The overhaul of the U.S. Patent and Trademark Office (USPTO) - mandated by last September's passage of the America Invents Act - is aimed at promoting innovation. One statute of the new law requires the USPTO to establish at least three branch offices around the country in addition to the main facility in Alexandria, Virginia, just outside Washington, D.C. The first will open in Detroit in July 2012 with two more satellite offices scheduled to open in 2013.
Creating branch offices is part of a broad effort to speed up the nearly three-year-long patent application process, which encourages face-to-face meetings between inventors and USPTO patent examiners. Regional patent offices could reduce the inconvenience and travel cost of these meetings, particularly for small firms and independent inventors with limited financial and time resources.
Why does speeding up the patent application review and approval process matter? Owning a patent is often an important step in commercializing a newly invented product or process. Accelerating the patent application process will enable inventors to bring their products to market sooner. Additionally, according to Under Secretary of Commerce for Intellectual Property and Director of the USPTO David Kappos, branch offices will also facilitate the hiring and retention of patent professionals.
USPTO-Detroit is expected to create more than 100 high-paying, high-skill jobs in its first year and boost the area's innovation economy. More than half these positions should be filled by the end of summer. The Detroit office will be located in 31,000 square feet of rented office space. The building at 300 River Place was the former home of drug company Parke-Davis Laboratories and the Stroh Brewery's headquarters. Remodeling work has already begun. The office will be named the Elijah J. McCoy United States Patent and Trademark Office, after a nineteenth century African-American inventor.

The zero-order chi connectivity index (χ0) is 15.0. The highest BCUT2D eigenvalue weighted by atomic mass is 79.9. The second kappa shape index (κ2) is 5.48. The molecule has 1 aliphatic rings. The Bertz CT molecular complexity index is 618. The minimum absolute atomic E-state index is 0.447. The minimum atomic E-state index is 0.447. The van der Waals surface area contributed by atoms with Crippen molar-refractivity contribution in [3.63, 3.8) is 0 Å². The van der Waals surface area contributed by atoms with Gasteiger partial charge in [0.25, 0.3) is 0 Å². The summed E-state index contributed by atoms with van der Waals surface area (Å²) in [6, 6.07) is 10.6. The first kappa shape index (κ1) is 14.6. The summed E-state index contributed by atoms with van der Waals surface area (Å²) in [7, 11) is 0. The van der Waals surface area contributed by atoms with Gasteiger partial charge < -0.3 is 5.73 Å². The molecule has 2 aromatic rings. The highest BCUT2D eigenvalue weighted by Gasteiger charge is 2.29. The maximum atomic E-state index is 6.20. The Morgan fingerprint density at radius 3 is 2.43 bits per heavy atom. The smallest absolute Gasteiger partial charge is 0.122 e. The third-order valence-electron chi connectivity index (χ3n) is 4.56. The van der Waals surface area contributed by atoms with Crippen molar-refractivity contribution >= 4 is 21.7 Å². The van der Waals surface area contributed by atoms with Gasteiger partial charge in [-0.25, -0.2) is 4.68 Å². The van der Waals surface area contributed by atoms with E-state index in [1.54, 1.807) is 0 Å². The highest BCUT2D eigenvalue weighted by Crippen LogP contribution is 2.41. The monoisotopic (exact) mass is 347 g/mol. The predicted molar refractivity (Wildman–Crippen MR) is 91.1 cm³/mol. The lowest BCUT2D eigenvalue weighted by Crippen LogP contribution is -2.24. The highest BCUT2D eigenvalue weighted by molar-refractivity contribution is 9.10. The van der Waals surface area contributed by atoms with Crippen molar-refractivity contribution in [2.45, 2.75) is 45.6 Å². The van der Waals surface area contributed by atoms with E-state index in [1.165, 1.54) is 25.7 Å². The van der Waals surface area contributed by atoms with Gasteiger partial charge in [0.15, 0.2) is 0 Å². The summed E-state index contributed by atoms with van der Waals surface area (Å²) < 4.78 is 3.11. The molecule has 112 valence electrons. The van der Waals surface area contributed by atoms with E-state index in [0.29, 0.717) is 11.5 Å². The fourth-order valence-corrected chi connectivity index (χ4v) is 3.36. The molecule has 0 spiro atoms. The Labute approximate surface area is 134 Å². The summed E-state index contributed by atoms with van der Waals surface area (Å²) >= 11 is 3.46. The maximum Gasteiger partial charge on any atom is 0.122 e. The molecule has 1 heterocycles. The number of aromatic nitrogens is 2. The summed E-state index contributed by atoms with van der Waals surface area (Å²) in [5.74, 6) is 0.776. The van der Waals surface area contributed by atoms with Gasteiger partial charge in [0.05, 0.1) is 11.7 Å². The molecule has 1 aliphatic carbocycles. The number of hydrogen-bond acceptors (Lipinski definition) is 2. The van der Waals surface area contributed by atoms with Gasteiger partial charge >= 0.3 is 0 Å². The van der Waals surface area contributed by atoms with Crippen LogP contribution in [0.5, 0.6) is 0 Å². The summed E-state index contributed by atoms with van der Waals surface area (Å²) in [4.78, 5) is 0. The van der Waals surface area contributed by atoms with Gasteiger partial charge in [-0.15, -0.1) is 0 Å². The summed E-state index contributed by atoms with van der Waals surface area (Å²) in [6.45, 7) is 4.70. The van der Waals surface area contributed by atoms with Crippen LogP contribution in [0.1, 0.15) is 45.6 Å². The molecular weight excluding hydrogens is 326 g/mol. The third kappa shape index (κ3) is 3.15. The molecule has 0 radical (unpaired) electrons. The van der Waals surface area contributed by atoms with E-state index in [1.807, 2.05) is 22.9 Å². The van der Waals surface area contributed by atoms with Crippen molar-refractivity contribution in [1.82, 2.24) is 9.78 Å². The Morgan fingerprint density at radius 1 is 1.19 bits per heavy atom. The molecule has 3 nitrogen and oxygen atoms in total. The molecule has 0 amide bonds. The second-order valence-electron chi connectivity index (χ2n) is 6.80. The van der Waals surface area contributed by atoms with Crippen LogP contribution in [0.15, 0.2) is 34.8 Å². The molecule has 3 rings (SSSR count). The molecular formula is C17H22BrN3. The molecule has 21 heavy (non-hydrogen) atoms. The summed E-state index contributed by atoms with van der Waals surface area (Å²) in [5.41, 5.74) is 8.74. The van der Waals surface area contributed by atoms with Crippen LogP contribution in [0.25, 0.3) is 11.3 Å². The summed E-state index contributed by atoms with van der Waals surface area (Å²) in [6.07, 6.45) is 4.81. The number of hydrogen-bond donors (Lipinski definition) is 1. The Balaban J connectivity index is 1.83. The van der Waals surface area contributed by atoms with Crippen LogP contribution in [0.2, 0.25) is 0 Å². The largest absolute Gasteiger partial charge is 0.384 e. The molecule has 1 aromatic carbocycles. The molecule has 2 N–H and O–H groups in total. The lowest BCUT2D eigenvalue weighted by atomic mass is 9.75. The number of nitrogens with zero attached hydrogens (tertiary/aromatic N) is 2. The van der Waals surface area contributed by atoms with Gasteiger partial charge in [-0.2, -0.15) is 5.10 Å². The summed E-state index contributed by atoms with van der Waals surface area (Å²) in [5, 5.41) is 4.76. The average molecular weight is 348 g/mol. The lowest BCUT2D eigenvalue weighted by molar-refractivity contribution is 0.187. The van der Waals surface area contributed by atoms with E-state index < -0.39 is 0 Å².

Detroit had to meet a variety of criteria to land the first branch office. It already has a high percentage of scientists and engineers in the work force; provides access to major research institutions, particularly leading universities; and supports a high volume of patenting activity, with significant numbers of patent agents and attorneys already located in the area.
According to Azam Khan, USPTO Deputy Chief of Staff, work at the Detroit office initially will focus on patent applications with mechanical and electrical engineering applications.
Other Branch Offices
Lawmakers from California to Massachusetts are competing for the other two regional offices. They are hoping the USPTO branch offices will create hundreds of high-paying jobs, generate millions of dollars in economic activity, and attract technology companies, law offices, and other ancillary businesses to areas where the branch offices are located. Moreover, by having regional offices in multiple congressional districts, the USPTO may receive broader congressional funding support, which could also accelerate the patent application examination process.
Bruce Katz, a vice president of the Brookings Institution, notes that the ability to innovate is critical in enabling cities to grow their economies in the wake of the Great Recession. What Katz calls a "strong innovation ecosystem" facilitates the development of new products and production processes. The USPTO branch offices can become part of this innovation ecosystem.